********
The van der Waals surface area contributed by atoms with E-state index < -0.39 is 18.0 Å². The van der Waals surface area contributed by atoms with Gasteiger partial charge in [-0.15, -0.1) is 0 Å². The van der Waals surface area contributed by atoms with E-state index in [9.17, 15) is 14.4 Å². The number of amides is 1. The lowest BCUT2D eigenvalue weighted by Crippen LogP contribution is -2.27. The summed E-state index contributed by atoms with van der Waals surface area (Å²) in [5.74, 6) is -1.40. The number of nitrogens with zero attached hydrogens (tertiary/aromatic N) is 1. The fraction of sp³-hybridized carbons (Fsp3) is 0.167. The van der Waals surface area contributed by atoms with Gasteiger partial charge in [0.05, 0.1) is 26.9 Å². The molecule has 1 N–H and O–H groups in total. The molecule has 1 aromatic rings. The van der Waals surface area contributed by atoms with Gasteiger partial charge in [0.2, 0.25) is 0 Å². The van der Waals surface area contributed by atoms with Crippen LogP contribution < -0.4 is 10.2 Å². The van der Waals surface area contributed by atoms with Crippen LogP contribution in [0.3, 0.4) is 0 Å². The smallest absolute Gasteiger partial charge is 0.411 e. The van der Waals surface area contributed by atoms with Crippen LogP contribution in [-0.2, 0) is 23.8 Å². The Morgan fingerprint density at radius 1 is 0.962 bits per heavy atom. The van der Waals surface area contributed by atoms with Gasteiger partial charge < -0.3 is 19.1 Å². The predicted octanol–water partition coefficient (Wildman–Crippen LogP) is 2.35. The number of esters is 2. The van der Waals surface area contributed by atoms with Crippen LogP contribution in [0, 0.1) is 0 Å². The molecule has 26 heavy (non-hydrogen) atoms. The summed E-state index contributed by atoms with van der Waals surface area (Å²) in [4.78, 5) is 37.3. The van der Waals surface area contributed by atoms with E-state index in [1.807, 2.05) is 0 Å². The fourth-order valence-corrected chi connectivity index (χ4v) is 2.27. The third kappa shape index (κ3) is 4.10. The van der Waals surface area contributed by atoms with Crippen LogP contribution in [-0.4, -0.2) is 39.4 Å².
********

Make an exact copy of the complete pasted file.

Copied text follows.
The van der Waals surface area contributed by atoms with E-state index < -0.39 is 18.0 Å². The van der Waals surface area contributed by atoms with Gasteiger partial charge in [-0.15, -0.1) is 0 Å². The van der Waals surface area contributed by atoms with E-state index in [9.17, 15) is 14.4 Å². The number of amides is 1. The lowest BCUT2D eigenvalue weighted by Crippen LogP contribution is -2.27. The summed E-state index contributed by atoms with van der Waals surface area (Å²) in [5.74, 6) is -1.40. The number of nitrogens with zero attached hydrogens (tertiary/aromatic N) is 1. The fraction of sp³-hybridized carbons (Fsp3) is 0.167. The van der Waals surface area contributed by atoms with Gasteiger partial charge in [0.05, 0.1) is 26.9 Å². The molecule has 1 N–H and O–H groups in total. The molecule has 1 aromatic rings. The van der Waals surface area contributed by atoms with Gasteiger partial charge in [0.2, 0.25) is 0 Å². The van der Waals surface area contributed by atoms with Crippen LogP contribution < -0.4 is 10.2 Å². The van der Waals surface area contributed by atoms with Crippen LogP contribution in [0.3, 0.4) is 0 Å². The smallest absolute Gasteiger partial charge is 0.411 e. The van der Waals surface area contributed by atoms with Crippen LogP contribution in [-0.2, 0) is 23.8 Å². The Morgan fingerprint density at radius 1 is 0.962 bits per heavy atom. The van der Waals surface area contributed by atoms with Gasteiger partial charge < -0.3 is 19.1 Å². The predicted octanol–water partition coefficient (Wildman–Crippen LogP) is 2.35. The number of esters is 2. The van der Waals surface area contributed by atoms with Crippen LogP contribution in [0, 0.1) is 0 Å². The molecule has 26 heavy (non-hydrogen) atoms. The summed E-state index contributed by atoms with van der Waals surface area (Å²) in [4.78, 5) is 37.3. The van der Waals surface area contributed by atoms with E-state index in [1.807, 2.05) is 0 Å². The fourth-order valence-corrected chi connectivity index (χ4v) is 2.27. The third kappa shape index (κ3) is 4.10. The van der Waals surface area contributed by atoms with Crippen LogP contribution in [-0.4, -0.2) is 39.4 Å².